In reply to the Center's request for registrar verification, the Registrar replied: "The respondent, Eliazer David, is not considered by GoDaddy to be the registrant of the domain name. When an organization / company is listed, GoDaddy considers that entity as registrant. As such, in this case, we consider "Asurioncomputers" registrant of this domain name."
With respect, whilst there may be logic in the proposition that registration of a domain name by an organisation is necessarily executed by a person, the true "holder of a domain-name registration" may differ according to particular circumstances and local intentions of which the individual registrant is likely to be more aware than the registrar. Where better, i.e., accurate, particulars of a respondent come to light, and particularly where a cooperative respondent has clarified them, it is in the interests of everyone who may consult the records in future for the parties to have been identified as accurately as possible.
In the present instance, Eliazer David in person has adopted the role of the Respondent in handling such communications as have taken place. His email of June 5, 2014 to the Center is in mainly the first person and includes the statement "[...] i am using domain name asurioncomputers.com i have purchased [...]". It appears that, for all practical purposes, Eliazer David is the Respondent and the guiding mind behind an informal entity "Asurioncomputers" that is synonymous with the disputed domain name. The flexibility of the Respondent's corporate identity is exemplified by references on the web pages of the disputed domain name variously to "Asurion Computer Services", "Ashurion Computers Services", "Ashurioan Computers Services" and "Asurions". The Panel determines that Eliazer David will be named as a Respondent but that he also acts/speaks for "Asurioncomputers" and it will generally be convenient to refer to the Respondent personally in the singular.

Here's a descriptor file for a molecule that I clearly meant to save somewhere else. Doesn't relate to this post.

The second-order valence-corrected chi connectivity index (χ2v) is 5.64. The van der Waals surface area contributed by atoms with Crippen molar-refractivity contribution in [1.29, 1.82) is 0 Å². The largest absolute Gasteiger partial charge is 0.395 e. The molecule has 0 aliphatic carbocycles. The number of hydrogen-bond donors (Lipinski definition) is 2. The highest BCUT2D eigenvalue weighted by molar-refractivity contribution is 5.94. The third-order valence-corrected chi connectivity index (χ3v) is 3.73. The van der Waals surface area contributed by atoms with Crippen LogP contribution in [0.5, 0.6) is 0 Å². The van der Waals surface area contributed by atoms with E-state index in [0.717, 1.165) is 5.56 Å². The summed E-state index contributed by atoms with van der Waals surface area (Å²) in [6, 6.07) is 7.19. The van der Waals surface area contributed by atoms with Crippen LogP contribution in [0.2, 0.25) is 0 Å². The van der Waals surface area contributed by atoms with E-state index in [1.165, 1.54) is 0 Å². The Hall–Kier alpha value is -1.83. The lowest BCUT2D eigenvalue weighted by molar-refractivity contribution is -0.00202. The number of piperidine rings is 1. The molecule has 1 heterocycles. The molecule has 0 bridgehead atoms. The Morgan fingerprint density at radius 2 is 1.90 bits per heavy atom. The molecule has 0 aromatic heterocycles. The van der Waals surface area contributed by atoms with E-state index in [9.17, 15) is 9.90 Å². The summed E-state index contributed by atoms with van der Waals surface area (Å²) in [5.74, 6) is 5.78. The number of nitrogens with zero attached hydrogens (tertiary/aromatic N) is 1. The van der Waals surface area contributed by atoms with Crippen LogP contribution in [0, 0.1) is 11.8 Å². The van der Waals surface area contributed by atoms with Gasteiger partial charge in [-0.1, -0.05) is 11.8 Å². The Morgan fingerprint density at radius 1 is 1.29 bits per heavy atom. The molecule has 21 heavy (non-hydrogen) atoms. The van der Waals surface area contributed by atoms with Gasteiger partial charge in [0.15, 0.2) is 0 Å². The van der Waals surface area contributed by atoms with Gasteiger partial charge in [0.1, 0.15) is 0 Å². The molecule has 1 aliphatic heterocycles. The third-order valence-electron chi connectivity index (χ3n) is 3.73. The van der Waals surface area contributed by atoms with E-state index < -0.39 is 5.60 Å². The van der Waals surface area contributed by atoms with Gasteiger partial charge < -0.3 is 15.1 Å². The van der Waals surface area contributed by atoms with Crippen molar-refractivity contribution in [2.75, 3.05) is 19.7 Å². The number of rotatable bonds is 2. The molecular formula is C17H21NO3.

B. Identical or Confusingly Similar
The Panel is satisfied by the copies of documentary evidence produced that the Complainant has rights in the registered trademark ASURION.
The disputed domain name is <asurioncomputers.com>. This may be read as the two words "asurion" and "computers". The first word reproduces in its entirety and identically the Complainant's distinctive and invented trademark ASURION. The Complainant has stated and has certified that its trademark is known internationally in the field of computer insurance, warranty management and repair services. The incorporation of the generic or descriptive term "computers" into the disputed domain name is found not to be distinguishing, but to have the effect of minimising doubt that the word "asurion" in the disputed domain name is intended to be associated with computers. The Panel finds the disputed domain name to be confusingly similar to the Complainant's trademark and finds for the Complainant in the terms of paragraph 4(a)(i) of the Policy.
C. Rights or Legitimate Interests